Debabrata Gosh, Oerlikon, General Manager India
“Once everything normalizes there will be a big momentum. The advantage is that we have a huge potential and such big domestic market hence we are not dependent on exports alone. I don’t see any threat for the textile industry. As for opportunities, we are expecting more export orders in future because the same has happened in the yarn segment and it will happen in the fabric segment also and the world will take India more seriously as a manufacturer. So far everybody was dependent on China. Since they offered cheaper rates, people switched to China but now the world will think in a different way to keep the supply chain active from India.”
How do you foresee your business prospects in India?
Most customers have closed their plants except bottle grade polyester units, which is an essential item. So they are still operative and a lot of PTA and MHE raw material stock is getting piled up and there is no movement of finished products, which is affecting adversely. Most knitting and weaving units, MSME’s, SME’s have closed. Garment manufacturers are facing order cancellations both in India and Bangladesh. Of course it is challenging and once the situation normalizes demand will very high and everything will start in full gear. Hopefully by June-July things will improve and definitely textiles being such a big industry will start producing in full capacity both in India and Bangladesh. We also foresee a lot of foreign companies and other garment brands coming to India, making the country their second manufacturing base and not depend only on China. So, for the Indian textile industry there will be significant change in the next two to three years.
Since most countries are dependent on China for their economic load and raw materials is the current situation an eye opener to look for other partners and not to depend on China alone?
This is definitely going to happen but as of today, all industries in China are doing well. Oerlikon factories in China are working at 100 per cent capacity and all our Chinese orders are on schedule. So, China is actually doing very well at their end but definitely many other countries who source from China will definitely think of a second supply source and hence, India has good advantage.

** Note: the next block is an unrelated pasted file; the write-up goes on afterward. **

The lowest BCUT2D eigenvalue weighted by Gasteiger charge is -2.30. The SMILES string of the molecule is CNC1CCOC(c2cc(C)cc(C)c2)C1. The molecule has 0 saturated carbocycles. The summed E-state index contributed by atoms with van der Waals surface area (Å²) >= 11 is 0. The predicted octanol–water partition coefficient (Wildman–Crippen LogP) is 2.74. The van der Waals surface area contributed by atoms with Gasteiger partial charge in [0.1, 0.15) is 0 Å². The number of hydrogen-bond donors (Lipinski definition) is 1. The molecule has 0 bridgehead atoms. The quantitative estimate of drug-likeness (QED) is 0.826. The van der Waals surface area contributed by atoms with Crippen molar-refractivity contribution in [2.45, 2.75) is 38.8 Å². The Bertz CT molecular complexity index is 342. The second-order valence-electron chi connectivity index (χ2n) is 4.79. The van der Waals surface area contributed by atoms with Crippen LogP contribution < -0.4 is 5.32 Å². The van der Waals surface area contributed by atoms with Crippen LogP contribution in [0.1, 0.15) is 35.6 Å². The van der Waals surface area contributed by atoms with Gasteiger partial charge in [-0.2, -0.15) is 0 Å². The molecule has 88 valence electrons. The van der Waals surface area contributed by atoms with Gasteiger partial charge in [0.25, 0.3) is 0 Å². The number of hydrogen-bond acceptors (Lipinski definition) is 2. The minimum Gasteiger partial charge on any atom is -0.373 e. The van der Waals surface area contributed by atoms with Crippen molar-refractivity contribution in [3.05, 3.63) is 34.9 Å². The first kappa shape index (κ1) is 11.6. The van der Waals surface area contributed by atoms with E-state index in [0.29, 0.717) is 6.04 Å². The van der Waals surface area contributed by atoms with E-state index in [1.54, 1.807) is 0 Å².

With abundant raw material, is India in a position to compete with China in terms of pricing and product quality?
Definitely, it will take some but India’s product quality, especially in textile is also equally good, only volumes are lacking. The quality of Indian textile is at par with the world but volumes are less and products are not as diversified as China. Moreover, China’s raw material capacity, spinning capacity is 10 times that of India. So there is no comparison.
With the ongoing lockdown in India what are the threats and opportunities from the current situation?
Many of our small customers are facing difficulties. However, some small knitters and weavers in Kolkata running small factories at home among them 20 per cent are still running and buying yarn but of course 80 per cent don’t have their operators and are facing problems. Once everything normalizes there will be a big momentum. The advantage is that we have a huge potential and such big domestic market hence we are not dependent on exports alone. I don’t see any threat for the textile industry. As for opportunities, we are expecting more export orders in future because the same has happened in the yarn segment and it will happen in the fabric segment also and the world will take India more seriously as a manufacturer. So far everybody was dependent on China. Since they offered cheaper rates, people switched to China but now the world will think in a different way to keep the supply chain active from India.
Indian government has been extending support to entrepreneurs in a fractional manner in different sectors. Do you think the government has really come all out for the textile industry and given required benefits?
Indeed, the government has done a lot. They have given a lot of support to the industry but our entrepreneurs and businessmen need to be more responsible in utilizing funds and perform their duties. They also have to work on developing better quality and in-house R&D and not just copy products and utilize our own strengths and not keep blaming the government for everything. Every industry is asking for support from the government at present and some are more affected than the manufacturing industry.
At this point, what is Oerlikon foreseeing in 2020? How are you responding to this?
Fortunately most of our manufacturing facilities worldwide are totally booked. We have big orders from China and other parts of the world and our factories in China and Germany are running in full capacity. Oerlikon has developed a fantastic machine for non wovens to manufacture masks at this critical time. It is very high quality non woven which will be used to manufacture effective and functional masks. We have brought this technology to the market now and it will help in mass production of masks. Oerlikon as a group is doing very well and is not affected by the pandemic.